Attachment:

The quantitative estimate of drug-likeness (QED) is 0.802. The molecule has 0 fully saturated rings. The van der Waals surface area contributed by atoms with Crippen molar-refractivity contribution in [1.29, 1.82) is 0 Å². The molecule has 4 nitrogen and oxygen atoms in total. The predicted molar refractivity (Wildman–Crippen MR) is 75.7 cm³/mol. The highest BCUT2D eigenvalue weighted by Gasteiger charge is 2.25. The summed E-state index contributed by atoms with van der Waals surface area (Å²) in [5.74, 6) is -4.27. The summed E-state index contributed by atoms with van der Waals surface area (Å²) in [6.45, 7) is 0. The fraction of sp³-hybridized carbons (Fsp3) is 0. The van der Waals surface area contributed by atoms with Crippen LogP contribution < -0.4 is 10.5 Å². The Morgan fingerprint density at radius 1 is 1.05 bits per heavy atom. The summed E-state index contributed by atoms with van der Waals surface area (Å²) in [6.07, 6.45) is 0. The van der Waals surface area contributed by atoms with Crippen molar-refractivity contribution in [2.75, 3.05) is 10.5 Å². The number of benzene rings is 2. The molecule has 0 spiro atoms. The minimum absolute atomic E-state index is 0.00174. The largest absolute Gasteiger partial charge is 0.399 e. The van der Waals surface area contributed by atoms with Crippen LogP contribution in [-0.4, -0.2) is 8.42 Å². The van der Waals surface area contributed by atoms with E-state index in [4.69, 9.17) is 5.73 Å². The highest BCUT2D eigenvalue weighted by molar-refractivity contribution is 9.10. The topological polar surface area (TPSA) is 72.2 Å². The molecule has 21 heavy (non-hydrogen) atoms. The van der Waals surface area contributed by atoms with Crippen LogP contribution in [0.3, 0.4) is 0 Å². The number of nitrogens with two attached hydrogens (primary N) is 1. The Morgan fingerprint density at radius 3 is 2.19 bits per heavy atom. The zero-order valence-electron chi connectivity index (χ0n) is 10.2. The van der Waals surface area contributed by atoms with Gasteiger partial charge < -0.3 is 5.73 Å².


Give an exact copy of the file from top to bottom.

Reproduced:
The quantitative estimate of drug-likeness (QED) is 0.802. The molecule has 0 fully saturated rings. The van der Waals surface area contributed by atoms with Crippen molar-refractivity contribution in [1.29, 1.82) is 0 Å². The molecule has 4 nitrogen and oxygen atoms in total. The predicted molar refractivity (Wildman–Crippen MR) is 75.7 cm³/mol. The highest BCUT2D eigenvalue weighted by Gasteiger charge is 2.25. The summed E-state index contributed by atoms with van der Waals surface area (Å²) in [5.74, 6) is -4.27. The summed E-state index contributed by atoms with van der Waals surface area (Å²) in [6.45, 7) is 0. The fraction of sp³-hybridized carbons (Fsp3) is 0. The van der Waals surface area contributed by atoms with Crippen LogP contribution < -0.4 is 10.5 Å². The Morgan fingerprint density at radius 1 is 1.05 bits per heavy atom. The summed E-state index contributed by atoms with van der Waals surface area (Å²) in [6.07, 6.45) is 0. The van der Waals surface area contributed by atoms with Crippen molar-refractivity contribution in [2.75, 3.05) is 10.5 Å². The number of benzene rings is 2. The molecule has 0 spiro atoms. The minimum absolute atomic E-state index is 0.00174. The largest absolute Gasteiger partial charge is 0.399 e. The van der Waals surface area contributed by atoms with Crippen LogP contribution in [-0.4, -0.2) is 8.42 Å². The van der Waals surface area contributed by atoms with E-state index in [4.69, 9.17) is 5.73 Å². The highest BCUT2D eigenvalue weighted by molar-refractivity contribution is 9.10. The topological polar surface area (TPSA) is 72.2 Å². The molecule has 21 heavy (non-hydrogen) atoms. The van der Waals surface area contributed by atoms with Crippen LogP contribution in [0.3, 0.4) is 0 Å². The number of nitrogens with two attached hydrogens (primary N) is 1. The Morgan fingerprint density at radius 3 is 2.19 bits per heavy atom. The zero-order valence-electron chi connectivity index (χ0n) is 10.2. The van der Waals surface area contributed by atoms with Gasteiger partial charge < -0.3 is 5.73 Å².